After the First World War, there was an initial drop in coal and iron production, there was still enough demand to push the coalfields to their limits, helped by events such as the American coal miners' strike. Cardiff Docks reached an exporting peak in 1923, but soon production fell and unemployment in the upland valleys began to increase at a dramatic rate.[76] Between April 1924 and August 1925 the unemployment rate amongst South Wales miners jumped from 1.8% to 28.5%.[76] Several factors came together to cause this collapse, including the over-valuation of sterling, the end of the coal subsidy, the growth of electric power,[77] the adoption of oil as the fuel of choice for many industries, and over-expansion of the mines in the late nineteenth century.[76] The Welsh coal owners had failed to invest mechanisation during the good years, and by the 1930s the South Wales Coalfield had the lowest productivity, highest production costs and smallest profits of all Britain's coal-producing regions.[77]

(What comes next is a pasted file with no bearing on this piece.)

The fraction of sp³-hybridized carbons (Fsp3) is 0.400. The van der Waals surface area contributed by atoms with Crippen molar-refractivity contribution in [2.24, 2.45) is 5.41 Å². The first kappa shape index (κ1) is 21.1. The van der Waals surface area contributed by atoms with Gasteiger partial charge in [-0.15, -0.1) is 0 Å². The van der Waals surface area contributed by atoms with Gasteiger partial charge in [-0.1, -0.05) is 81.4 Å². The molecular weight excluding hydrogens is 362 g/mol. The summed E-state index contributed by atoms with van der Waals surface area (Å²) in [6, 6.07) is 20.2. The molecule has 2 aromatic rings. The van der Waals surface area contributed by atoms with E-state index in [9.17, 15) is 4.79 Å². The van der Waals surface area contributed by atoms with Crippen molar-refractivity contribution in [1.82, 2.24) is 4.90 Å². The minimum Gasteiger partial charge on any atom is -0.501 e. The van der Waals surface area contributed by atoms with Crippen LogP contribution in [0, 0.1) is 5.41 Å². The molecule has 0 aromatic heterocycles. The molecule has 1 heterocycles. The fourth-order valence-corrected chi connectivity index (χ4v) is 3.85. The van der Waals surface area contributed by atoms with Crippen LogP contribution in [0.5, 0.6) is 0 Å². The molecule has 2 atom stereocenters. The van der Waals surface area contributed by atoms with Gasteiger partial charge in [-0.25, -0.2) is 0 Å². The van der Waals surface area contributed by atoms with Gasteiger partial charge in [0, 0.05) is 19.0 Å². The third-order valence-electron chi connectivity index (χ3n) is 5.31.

Late-period Glamorgan, 1920–1974

Industrial architecture tended to be functional, although some structures, such as the four-storey engine house at winding towers - originally made of timber or cast iron, later steel - became symbolic icons.[73]

The majority of Nonconformist chapels were built in the 19th century. They progressed from simple, single-storey designs to larger and more elaborate structures, most built in the classical style.[73] Perhaps the most ambitious chapel was John Humphrey's Morriston Tabernacle (1872), incorporating Classical, Romanesque and Gothic elements,[74] which has been called the 'Noncomformist Cathedral of Wales'.[75]

In 1897, Cardiff Corporation acquired land from the Cathays Park was developed into "possibly the finest... civic centre in Britain" with a range of public buildings including the Baroque City Hall and the rococo-style University College.[72]

As well as the architecture of Glamorgan entering modernity, there was also a reflection to the past, with some individuals who made the most from the booming industrial economy restoring symbols of the past, building follies and commissioning Gothic-style additions to ancient churches. Robert Lugar's Cyfarthfa Castle in Merthyr (1825) and the late 19th century additions to Cardiff Castle, designed by William Burges, exemplify how Gothic was the favoured style for rich industrialists and entrepreneurs.[71] Greek Revival architecture, popularised in France and Germany in the late 18th century, was used for a number of public and educational buildings in Wales including the Royal Institution of South Wales in Swansea (1841) and Bridgend Town Hall (1843).[71]